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Pacific Islands

MMR removes whale carcass from Aitutaki reef

Saturday 27 November 2021 | Written by Caleb Fotheringham | Published in Environment, National

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MMR removes whale carcass from Aitutaki reef
A humpback whale carcass washed up on Aitutaki reef was discovered early last week by Air Rarotonga pilots without its head and tail. Photo by Charlotte Piho - 21102724

A whale carcass that was discovered over a month ago on Aitutaki’s reef just above Honeymoon island is being removed by the Ministry of Marine Resources.

The head of the Ministry of Marine Resources (MMR), Pamela Maru, said the decaying whale was being removed because it could have adverse effects on the immediate and surrounding ecosystem.

“Concerns around coral smothering over an extended period, along with the release of decaying biological material such as oil, may result in coral mortality,” Maru said.

“It is also located in the vicinity where MMR stocks pa’ua (giant clams).”

Maru said the removal was being carried out as a precautionary measure.

She said the whale also had “a very strong odour” which was another reason why it was being removed.

The whale is being removed in sections by MMR staff and two members of the public, who are using rope to slowly tow the whale out to sea.

Maru said the job should be completed before the end of this week.

In a Facebook post, MMR said Aitutaki’s marine research station manager, Richard Story, towed a portion of the whale out to sea a week ago, releasing it 2km offshore.

Prayers were made for the whale prior to the beginning of the removal process and also when the portion of the whale was released in the ocean. The removal of the section took three and a half hours.

On October 19, Air Rarotonga flew photographer Charlotte Piho to Aitutaki to examine the carcass.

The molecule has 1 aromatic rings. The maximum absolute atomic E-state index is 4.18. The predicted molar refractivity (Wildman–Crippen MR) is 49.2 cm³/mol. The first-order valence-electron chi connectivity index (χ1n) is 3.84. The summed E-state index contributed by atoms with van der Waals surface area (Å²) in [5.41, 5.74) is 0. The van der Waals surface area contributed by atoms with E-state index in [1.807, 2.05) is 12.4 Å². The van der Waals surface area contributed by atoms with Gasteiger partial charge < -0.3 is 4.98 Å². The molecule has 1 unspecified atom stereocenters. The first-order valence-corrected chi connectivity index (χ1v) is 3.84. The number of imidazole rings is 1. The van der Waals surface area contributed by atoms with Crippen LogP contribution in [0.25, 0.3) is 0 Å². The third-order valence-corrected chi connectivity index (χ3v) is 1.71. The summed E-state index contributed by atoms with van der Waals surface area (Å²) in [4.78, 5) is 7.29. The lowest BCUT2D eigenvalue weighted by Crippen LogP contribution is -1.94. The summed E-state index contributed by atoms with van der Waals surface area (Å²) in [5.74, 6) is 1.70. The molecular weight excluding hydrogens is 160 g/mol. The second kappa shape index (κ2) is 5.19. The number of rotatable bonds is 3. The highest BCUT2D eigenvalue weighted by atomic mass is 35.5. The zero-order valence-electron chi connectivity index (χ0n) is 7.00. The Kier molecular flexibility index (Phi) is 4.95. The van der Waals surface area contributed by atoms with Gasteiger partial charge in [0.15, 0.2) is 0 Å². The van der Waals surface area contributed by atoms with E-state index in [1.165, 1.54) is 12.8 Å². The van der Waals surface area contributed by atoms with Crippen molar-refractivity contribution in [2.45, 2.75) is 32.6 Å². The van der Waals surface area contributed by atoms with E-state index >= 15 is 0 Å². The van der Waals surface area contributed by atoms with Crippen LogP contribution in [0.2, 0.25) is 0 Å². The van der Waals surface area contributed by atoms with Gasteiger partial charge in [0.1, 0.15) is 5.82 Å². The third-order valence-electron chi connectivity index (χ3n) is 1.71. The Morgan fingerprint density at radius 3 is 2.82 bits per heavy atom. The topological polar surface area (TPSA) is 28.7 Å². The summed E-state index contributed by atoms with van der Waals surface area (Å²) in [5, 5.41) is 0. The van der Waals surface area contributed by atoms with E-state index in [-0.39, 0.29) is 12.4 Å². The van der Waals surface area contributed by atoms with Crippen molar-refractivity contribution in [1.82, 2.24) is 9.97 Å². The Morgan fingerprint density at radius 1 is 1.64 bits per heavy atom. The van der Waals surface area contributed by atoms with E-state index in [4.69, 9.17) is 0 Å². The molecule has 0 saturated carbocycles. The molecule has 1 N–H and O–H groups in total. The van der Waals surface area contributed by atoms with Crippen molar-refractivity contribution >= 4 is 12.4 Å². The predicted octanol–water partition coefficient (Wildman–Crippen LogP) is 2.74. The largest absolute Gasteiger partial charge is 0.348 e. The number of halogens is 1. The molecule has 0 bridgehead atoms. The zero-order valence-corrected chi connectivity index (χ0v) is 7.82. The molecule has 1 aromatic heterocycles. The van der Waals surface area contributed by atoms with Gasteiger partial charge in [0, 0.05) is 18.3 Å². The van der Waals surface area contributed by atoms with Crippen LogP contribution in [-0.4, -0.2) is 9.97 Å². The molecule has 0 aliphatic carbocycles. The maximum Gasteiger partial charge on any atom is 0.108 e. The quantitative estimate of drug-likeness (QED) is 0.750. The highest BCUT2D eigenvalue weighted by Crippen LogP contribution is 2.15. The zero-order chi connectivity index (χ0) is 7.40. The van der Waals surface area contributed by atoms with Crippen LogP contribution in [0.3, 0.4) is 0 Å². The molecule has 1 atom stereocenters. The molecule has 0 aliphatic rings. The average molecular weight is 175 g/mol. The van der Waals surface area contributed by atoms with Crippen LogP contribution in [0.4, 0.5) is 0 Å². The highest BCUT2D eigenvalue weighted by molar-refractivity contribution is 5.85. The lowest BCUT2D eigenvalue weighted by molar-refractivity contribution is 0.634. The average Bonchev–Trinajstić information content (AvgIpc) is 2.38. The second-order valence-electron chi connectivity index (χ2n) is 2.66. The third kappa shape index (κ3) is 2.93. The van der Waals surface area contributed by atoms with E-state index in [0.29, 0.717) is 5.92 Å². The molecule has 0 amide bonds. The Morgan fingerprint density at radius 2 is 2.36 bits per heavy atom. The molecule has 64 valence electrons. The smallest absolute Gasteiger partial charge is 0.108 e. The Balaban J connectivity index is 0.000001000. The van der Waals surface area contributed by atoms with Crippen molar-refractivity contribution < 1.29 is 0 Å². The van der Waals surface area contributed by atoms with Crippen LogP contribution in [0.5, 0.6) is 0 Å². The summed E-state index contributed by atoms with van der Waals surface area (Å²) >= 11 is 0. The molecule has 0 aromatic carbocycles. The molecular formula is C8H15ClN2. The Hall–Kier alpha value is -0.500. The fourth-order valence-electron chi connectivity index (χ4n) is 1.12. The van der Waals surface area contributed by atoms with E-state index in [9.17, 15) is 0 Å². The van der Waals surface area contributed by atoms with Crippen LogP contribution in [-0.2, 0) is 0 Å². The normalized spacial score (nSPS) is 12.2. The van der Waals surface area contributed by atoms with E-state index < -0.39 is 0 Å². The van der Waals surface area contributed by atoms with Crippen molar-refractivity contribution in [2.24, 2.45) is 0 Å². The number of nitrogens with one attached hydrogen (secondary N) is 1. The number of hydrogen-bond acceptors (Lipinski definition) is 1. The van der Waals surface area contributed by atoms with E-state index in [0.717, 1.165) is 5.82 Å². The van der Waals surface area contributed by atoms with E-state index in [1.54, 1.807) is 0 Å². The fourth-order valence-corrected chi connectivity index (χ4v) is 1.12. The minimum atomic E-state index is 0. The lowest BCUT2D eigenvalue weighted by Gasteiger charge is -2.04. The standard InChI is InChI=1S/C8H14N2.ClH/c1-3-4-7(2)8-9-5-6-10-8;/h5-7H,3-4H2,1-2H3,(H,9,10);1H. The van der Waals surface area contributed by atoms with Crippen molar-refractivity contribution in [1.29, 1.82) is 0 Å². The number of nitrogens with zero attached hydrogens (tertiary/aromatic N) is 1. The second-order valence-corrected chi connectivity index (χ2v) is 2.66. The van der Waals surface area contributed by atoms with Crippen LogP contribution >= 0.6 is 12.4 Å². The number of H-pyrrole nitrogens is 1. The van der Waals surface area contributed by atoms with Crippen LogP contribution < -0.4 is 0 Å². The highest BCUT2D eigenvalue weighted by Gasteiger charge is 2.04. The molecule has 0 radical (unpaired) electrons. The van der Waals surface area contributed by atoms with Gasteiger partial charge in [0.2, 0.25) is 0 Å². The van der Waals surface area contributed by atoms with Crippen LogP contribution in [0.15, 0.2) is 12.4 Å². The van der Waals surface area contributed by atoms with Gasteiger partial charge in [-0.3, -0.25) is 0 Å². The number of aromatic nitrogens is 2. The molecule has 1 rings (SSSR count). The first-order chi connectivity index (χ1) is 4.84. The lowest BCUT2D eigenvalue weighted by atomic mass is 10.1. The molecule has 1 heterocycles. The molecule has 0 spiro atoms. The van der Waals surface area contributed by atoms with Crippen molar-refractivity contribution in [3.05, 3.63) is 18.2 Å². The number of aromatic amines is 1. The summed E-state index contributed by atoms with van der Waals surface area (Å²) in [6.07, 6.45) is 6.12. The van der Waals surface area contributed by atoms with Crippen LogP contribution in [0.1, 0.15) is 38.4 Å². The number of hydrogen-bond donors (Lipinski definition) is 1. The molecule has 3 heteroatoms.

Piho found the carcass was missing the head and tail, which she said was unusual because of the strength of the whale.

Piho said she hoped the disengaged head and tail was not a result of human interference and whale hunting.

Marine biologist, Ticiana Fettermann, who viewed Piho’s photos said although it was unusual for the tail and head to be missing, the whale was in an advanced stage of decomposition.

“The whale washed up in the reef was dead for a while, days even weeks (old),” Fettermann said.

She said whale deaths were not an uncommon incident globally.

“Collisions with large vessels, entanglement in fishing gear, and noise pollution are the some of the main threats that whales face today.”

MMR said scientists were unable to determine the species of whale and the cause of death because the whale had been deceased for a considerable amount of time before it was found.

“It is not uncommon for deceased whales to wash ashore in the Cook Islands or to find live whales stranded or beached,” MMR’s Facebook post said.

“The subpopulation of humpback whales that visit the Cook Islands every year are considered to be ‘not at risk’ by scientists, and significant conservation efforts have allowed their populations to rebound after being nearly extinct.”

Fettermann said whales provide a huge amount of food and nutrients to the environment.

“They are an important part of the ecosystem and it becomes a feast of food source for big predators, like sharks, to small sea creatures.

“Dead whales are the most food-rich particles in the ocean, within organic carbon, lipids and proteins.”